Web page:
Microsoft said Wednesday that a new flaw in its Internet Explorer browser allows attackers to access files stored on a computer.
Our investigation so far has shown that if a user is using a version of Internet Explorer that is not running in Protected Mode an attacker may be able to access files with an already known filename and location, Microsoft said in a security advisory.
In order to exploit the vulnerability, the attacker must know the name of the file they want to access, it said.
The announcement comes in the wake of backlash against its Internet Explorer 6 browser, which last month hackers from China allegedly exploited to attack Google and other companies.
In an unusual move, German and French agencies posted notices on their Web sites last month warning against using Internet Explorer all together, advising users to switch to alternatives.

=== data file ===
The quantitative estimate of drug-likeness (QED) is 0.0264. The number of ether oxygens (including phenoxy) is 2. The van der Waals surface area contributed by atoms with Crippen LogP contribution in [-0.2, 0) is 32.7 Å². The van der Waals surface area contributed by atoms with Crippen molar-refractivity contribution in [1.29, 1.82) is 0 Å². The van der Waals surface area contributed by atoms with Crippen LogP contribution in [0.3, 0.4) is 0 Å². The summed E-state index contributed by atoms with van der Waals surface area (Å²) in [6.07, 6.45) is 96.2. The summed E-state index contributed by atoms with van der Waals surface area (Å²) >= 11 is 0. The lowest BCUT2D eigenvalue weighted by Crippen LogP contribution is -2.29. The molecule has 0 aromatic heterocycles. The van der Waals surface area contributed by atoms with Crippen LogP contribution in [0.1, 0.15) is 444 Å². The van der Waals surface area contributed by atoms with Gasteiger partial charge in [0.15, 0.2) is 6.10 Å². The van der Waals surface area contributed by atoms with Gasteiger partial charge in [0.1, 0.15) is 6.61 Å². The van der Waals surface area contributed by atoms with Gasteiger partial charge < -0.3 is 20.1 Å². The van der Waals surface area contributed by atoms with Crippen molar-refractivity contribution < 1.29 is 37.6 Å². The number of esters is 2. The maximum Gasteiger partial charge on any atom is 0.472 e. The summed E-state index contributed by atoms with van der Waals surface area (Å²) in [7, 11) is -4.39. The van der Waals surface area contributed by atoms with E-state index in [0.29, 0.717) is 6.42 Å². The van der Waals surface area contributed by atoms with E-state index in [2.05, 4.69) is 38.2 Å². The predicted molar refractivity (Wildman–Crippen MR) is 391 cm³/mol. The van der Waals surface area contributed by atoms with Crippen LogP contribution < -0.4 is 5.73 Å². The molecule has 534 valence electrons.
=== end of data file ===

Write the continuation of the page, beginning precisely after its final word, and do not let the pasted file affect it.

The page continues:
United States security officials issued an advisory and recommended users patch IE6 immediately, though have not issued a formal warning to stop using the browser.
Internet Explorer version 6, which drops to second place, is still used by 20.07 per cent of people. Based on current estimates of the global Internet audience, that would mean around 350 million people are still using the browser.
It is important to note that all software has vulnerabilities and switching browsers in an attempt to protect against these highly publicized but currently limited attacks can inadvertently create some false sense of security, Microsoft said in a statement.